The labor laws in Mexico are pretty comprehensive and cover everything from hiring practices and contracts to the termination of an employee. You need to develop a comprehensive understanding of what these labor laws are and if any special considerations impact your particular business/business model.
It’s legal to hire people as young as 15, but they may require parental consent before they can start working. Labor laws also prevent employers from making employees work in conditions that may put their health, security, or “morality” at risk.
There are also several different types of labor contracts, with their stipulations regarding the duration of work and trial period. The labor contracts should be written in Spanish. This is not a legal requirement but a good practice.
The labor laws also cover working hours – a maximum of eight hours a day and 48 hours a week. The employer has to pay overtime after these designated hours. The limit is slightly lower for night shift workers.
The overtime is 200% of the normal pay for the first nine hours and 300% afterward. The unions are allowed, but their powers are relatively limited. Employers/workers who are not Mexican nationals need permanent resident visas while working there.
When deciding compensation for your Mexican employees, you should keep the minimum wage and regional and industrial standards for the position you are hiring in mind. Mexican employees are eligible for a range of benefits, including Profit-sharing (PTU).
This requires employers to share at least 10% of their taxable profits with employees (usually via bonuses) that have worked at least 60 days for the company. A yearly bonus/Christmas bonus is equivalent to at least 15 days’ salary.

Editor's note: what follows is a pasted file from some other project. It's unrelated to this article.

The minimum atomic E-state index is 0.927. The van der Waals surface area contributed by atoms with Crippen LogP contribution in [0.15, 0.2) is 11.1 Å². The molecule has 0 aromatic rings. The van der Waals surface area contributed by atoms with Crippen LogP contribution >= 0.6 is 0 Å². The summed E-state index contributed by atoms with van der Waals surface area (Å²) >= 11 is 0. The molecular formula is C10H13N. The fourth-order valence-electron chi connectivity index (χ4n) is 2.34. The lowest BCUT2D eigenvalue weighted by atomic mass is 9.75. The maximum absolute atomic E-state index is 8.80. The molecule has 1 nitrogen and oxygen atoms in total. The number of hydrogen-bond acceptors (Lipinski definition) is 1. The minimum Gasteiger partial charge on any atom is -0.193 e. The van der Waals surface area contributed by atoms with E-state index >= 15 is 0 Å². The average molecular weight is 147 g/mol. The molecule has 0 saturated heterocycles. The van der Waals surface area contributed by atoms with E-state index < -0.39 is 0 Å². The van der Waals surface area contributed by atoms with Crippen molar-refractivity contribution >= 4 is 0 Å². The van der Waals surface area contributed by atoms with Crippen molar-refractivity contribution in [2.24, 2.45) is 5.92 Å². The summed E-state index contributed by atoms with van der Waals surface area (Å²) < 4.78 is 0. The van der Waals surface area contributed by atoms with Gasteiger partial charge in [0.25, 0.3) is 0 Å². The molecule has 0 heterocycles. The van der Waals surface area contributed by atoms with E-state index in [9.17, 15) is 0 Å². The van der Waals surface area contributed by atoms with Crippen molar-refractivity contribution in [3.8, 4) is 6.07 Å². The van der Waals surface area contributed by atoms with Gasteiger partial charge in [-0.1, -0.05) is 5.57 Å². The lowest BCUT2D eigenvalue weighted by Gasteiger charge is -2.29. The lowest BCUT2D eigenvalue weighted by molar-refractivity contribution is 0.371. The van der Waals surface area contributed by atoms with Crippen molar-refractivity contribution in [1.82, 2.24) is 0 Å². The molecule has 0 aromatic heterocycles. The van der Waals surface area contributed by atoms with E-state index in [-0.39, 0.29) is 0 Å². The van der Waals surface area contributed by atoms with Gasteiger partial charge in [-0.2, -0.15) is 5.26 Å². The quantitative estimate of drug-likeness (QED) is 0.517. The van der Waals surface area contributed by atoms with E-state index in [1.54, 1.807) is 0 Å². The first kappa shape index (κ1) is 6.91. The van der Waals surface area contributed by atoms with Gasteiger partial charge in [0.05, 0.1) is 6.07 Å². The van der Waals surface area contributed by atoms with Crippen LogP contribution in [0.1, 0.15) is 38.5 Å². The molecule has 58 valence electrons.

The paid time requirements in Mexico are relatively mild – at least six days after working a year for the employer. Employers are not legally required to offer paid sick leaves, as it is covered under the social security program for employees. It’s the same with paternal and maternal leave, five days and twelve weeks, respectively (split half and half before and after childbirth). The compensation during these leaves is the responsibility of the social security program.
Social security falls under Instituto Mexicano del Seguro Social (IMSS). Employers and employees must pay into the program at very different rates. The burden is mainly on the employer, especially for employees on the lower wage spectrum. The contributions are also governed by the risk status a company holds. Employers must also offer severance packages to their employees.
The tax is the responsibility of the employee, and as an employer in Mexico, you may not be required to withhold income taxes from the salaries of your employees. You may have to pay a payroll tax that ranges between 1% to 3%, depending on the state you are registered in.
Establishing a presence in Mexico to hire employees may not be as practical as in other countries, and an EOR such as Engage Anywhere offers a much more practical alternative. But if you want to leverage other benefits the country offers and establishing a presence in Mexico also aligns with your business goals, working with a trusted expansion partner can help you navigate local challenges while remaining compliant. Want to learn more about the benefits of using an employer of record service? Our blog has all the information you need to make an informed decision.